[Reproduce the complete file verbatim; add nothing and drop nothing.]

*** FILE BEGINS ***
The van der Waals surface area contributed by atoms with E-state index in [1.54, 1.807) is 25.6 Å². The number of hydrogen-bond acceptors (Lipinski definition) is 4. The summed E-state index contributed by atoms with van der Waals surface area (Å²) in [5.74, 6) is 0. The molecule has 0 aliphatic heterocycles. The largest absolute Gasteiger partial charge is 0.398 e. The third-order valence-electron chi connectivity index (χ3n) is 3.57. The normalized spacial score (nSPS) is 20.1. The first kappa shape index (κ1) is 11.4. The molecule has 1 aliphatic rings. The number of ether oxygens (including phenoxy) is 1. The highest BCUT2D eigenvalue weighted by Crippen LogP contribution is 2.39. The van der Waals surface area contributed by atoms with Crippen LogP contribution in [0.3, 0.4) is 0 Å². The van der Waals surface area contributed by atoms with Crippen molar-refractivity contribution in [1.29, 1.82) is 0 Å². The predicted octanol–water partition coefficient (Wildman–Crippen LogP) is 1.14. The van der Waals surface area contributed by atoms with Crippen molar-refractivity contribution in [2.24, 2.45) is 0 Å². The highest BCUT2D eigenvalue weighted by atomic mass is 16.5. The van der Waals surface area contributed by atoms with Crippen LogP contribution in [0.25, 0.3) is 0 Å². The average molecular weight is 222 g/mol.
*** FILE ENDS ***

The van der Waals surface area contributed by atoms with E-state index in [1.54, 1.807) is 25.6 Å². The number of hydrogen-bond acceptors (Lipinski definition) is 4. The summed E-state index contributed by atoms with van der Waals surface area (Å²) in [5.74, 6) is 0. The molecule has 0 aliphatic heterocycles. The largest absolute Gasteiger partial charge is 0.398 e. The third-order valence-electron chi connectivity index (χ3n) is 3.57. The normalized spacial score (nSPS) is 20.1. The first kappa shape index (κ1) is 11.4. The molecule has 1 aliphatic rings. The number of ether oxygens (including phenoxy) is 1. The highest BCUT2D eigenvalue weighted by Crippen LogP contribution is 2.39. The van der Waals surface area contributed by atoms with Crippen LogP contribution in [0.3, 0.4) is 0 Å². The van der Waals surface area contributed by atoms with Crippen molar-refractivity contribution in [1.29, 1.82) is 0 Å². The predicted octanol–water partition coefficient (Wildman–Crippen LogP) is 1.14. The van der Waals surface area contributed by atoms with Crippen molar-refractivity contribution in [2.24, 2.45) is 0 Å². The highest BCUT2D eigenvalue weighted by atomic mass is 16.5. The van der Waals surface area contributed by atoms with Crippen LogP contribution in [0.25, 0.3) is 0 Å². The average molecular weight is 222 g/mol.